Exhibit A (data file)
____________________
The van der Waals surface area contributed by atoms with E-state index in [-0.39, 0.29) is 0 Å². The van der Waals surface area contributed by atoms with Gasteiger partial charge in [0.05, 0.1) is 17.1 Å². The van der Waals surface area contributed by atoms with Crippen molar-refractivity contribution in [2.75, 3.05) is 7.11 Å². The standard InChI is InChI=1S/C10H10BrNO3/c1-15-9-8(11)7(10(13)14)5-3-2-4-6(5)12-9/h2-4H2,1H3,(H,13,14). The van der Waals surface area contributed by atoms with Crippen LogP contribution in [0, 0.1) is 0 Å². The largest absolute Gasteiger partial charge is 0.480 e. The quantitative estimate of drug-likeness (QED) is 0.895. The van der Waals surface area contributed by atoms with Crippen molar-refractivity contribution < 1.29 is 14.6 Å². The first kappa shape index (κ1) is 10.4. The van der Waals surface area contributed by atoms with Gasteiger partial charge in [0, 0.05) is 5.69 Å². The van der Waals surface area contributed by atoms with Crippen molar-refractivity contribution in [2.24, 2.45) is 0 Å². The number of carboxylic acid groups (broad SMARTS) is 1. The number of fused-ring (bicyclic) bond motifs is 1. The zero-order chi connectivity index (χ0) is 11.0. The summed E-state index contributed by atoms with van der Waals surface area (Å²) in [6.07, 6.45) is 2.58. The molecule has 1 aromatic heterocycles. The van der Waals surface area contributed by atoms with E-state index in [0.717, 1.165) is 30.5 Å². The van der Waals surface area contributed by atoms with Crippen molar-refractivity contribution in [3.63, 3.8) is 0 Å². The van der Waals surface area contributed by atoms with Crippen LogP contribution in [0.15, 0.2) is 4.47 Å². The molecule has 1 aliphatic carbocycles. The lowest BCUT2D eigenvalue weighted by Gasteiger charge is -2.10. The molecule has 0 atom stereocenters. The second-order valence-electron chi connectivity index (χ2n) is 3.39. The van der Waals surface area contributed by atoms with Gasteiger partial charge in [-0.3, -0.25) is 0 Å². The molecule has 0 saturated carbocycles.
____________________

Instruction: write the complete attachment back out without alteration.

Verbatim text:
The van der Waals surface area contributed by atoms with E-state index in [-0.39, 0.29) is 0 Å². The van der Waals surface area contributed by atoms with Gasteiger partial charge in [0.05, 0.1) is 17.1 Å². The van der Waals surface area contributed by atoms with Crippen molar-refractivity contribution in [2.75, 3.05) is 7.11 Å². The standard InChI is InChI=1S/C10H10BrNO3/c1-15-9-8(11)7(10(13)14)5-3-2-4-6(5)12-9/h2-4H2,1H3,(H,13,14). The van der Waals surface area contributed by atoms with Crippen LogP contribution in [0, 0.1) is 0 Å². The largest absolute Gasteiger partial charge is 0.480 e. The quantitative estimate of drug-likeness (QED) is 0.895. The van der Waals surface area contributed by atoms with Crippen molar-refractivity contribution < 1.29 is 14.6 Å². The first kappa shape index (κ1) is 10.4. The van der Waals surface area contributed by atoms with Gasteiger partial charge in [0, 0.05) is 5.69 Å². The van der Waals surface area contributed by atoms with Crippen molar-refractivity contribution in [2.24, 2.45) is 0 Å². The number of carboxylic acid groups (broad SMARTS) is 1. The number of fused-ring (bicyclic) bond motifs is 1. The zero-order chi connectivity index (χ0) is 11.0. The summed E-state index contributed by atoms with van der Waals surface area (Å²) in [6.07, 6.45) is 2.58. The molecule has 1 aromatic heterocycles. The van der Waals surface area contributed by atoms with E-state index in [0.717, 1.165) is 30.5 Å². The van der Waals surface area contributed by atoms with Crippen molar-refractivity contribution in [3.63, 3.8) is 0 Å². The van der Waals surface area contributed by atoms with Crippen LogP contribution in [0.15, 0.2) is 4.47 Å². The molecule has 1 aliphatic carbocycles. The lowest BCUT2D eigenvalue weighted by Gasteiger charge is -2.10. The molecule has 0 atom stereocenters. The second-order valence-electron chi connectivity index (χ2n) is 3.39. The van der Waals surface area contributed by atoms with Gasteiger partial charge in [-0.3, -0.25) is 0 Å². The molecule has 0 saturated carbocycles.